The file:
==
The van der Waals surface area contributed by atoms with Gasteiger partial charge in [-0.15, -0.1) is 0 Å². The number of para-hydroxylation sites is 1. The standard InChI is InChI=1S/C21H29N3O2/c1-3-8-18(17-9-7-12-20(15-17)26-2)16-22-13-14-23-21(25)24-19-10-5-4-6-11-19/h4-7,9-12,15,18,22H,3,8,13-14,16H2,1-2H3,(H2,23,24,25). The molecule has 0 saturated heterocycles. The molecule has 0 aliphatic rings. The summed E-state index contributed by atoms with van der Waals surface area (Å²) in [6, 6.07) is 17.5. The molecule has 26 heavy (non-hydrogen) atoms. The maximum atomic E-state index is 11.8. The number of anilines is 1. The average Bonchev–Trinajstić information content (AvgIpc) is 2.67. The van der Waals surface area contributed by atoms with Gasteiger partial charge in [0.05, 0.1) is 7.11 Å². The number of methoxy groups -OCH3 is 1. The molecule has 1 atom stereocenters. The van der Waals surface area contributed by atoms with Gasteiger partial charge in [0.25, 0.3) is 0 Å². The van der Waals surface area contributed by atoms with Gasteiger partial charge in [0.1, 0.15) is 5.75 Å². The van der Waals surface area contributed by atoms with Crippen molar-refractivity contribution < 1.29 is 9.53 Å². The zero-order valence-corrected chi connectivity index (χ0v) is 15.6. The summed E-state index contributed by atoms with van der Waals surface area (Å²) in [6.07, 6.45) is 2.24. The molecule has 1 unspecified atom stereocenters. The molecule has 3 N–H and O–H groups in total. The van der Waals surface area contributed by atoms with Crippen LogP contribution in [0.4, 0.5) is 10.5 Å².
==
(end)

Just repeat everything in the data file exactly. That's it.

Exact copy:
The van der Waals surface area contributed by atoms with Gasteiger partial charge in [-0.15, -0.1) is 0 Å². The number of para-hydroxylation sites is 1. The standard InChI is InChI=1S/C21H29N3O2/c1-3-8-18(17-9-7-12-20(15-17)26-2)16-22-13-14-23-21(25)24-19-10-5-4-6-11-19/h4-7,9-12,15,18,22H,3,8,13-14,16H2,1-2H3,(H2,23,24,25). The molecule has 0 saturated heterocycles. The molecule has 0 aliphatic rings. The summed E-state index contributed by atoms with van der Waals surface area (Å²) in [6, 6.07) is 17.5. The molecule has 26 heavy (non-hydrogen) atoms. The maximum atomic E-state index is 11.8. The number of anilines is 1. The average Bonchev–Trinajstić information content (AvgIpc) is 2.67. The van der Waals surface area contributed by atoms with Gasteiger partial charge in [0.05, 0.1) is 7.11 Å². The number of methoxy groups -OCH3 is 1. The molecule has 1 atom stereocenters. The van der Waals surface area contributed by atoms with Gasteiger partial charge in [0.25, 0.3) is 0 Å². The van der Waals surface area contributed by atoms with Gasteiger partial charge in [0.1, 0.15) is 5.75 Å². The van der Waals surface area contributed by atoms with Crippen molar-refractivity contribution < 1.29 is 9.53 Å². The zero-order valence-corrected chi connectivity index (χ0v) is 15.6. The summed E-state index contributed by atoms with van der Waals surface area (Å²) in [6.07, 6.45) is 2.24. The molecule has 1 unspecified atom stereocenters. The molecule has 3 N–H and O–H groups in total. The van der Waals surface area contributed by atoms with Crippen LogP contribution in [0.4, 0.5) is 10.5 Å².